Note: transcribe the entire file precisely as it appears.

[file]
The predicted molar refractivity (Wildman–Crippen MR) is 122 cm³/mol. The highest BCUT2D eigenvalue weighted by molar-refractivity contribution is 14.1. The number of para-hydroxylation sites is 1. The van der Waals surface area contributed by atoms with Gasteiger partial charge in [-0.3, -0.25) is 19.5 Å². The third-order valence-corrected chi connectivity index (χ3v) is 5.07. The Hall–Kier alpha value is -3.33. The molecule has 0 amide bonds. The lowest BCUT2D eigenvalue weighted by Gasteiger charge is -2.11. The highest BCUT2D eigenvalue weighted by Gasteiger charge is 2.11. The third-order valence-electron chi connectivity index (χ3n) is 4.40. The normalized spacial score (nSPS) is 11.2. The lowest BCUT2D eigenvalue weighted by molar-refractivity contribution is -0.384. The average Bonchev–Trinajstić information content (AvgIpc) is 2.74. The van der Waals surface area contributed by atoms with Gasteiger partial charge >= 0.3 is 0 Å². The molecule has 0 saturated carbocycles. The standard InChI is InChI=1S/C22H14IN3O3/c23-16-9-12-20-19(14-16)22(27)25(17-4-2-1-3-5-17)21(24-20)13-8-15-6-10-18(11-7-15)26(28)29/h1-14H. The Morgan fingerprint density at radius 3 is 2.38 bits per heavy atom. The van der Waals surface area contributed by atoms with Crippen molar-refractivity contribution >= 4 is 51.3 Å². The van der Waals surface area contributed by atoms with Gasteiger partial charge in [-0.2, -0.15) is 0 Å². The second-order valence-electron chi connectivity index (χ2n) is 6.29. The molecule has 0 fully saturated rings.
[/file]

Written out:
The predicted molar refractivity (Wildman–Crippen MR) is 122 cm³/mol. The highest BCUT2D eigenvalue weighted by molar-refractivity contribution is 14.1. The number of para-hydroxylation sites is 1. The van der Waals surface area contributed by atoms with Gasteiger partial charge in [-0.3, -0.25) is 19.5 Å². The third-order valence-corrected chi connectivity index (χ3v) is 5.07. The Hall–Kier alpha value is -3.33. The molecule has 0 amide bonds. The lowest BCUT2D eigenvalue weighted by Gasteiger charge is -2.11. The highest BCUT2D eigenvalue weighted by Gasteiger charge is 2.11. The third-order valence-electron chi connectivity index (χ3n) is 4.40. The normalized spacial score (nSPS) is 11.2. The lowest BCUT2D eigenvalue weighted by molar-refractivity contribution is -0.384. The average Bonchev–Trinajstić information content (AvgIpc) is 2.74. The van der Waals surface area contributed by atoms with Gasteiger partial charge >= 0.3 is 0 Å². The molecule has 0 saturated carbocycles. The standard InChI is InChI=1S/C22H14IN3O3/c23-16-9-12-20-19(14-16)22(27)25(17-4-2-1-3-5-17)21(24-20)13-8-15-6-10-18(11-7-15)26(28)29/h1-14H. The Morgan fingerprint density at radius 3 is 2.38 bits per heavy atom. The van der Waals surface area contributed by atoms with Crippen molar-refractivity contribution >= 4 is 51.3 Å². The van der Waals surface area contributed by atoms with Gasteiger partial charge in [-0.2, -0.15) is 0 Å². The second-order valence-electron chi connectivity index (χ2n) is 6.29. The molecule has 0 fully saturated rings.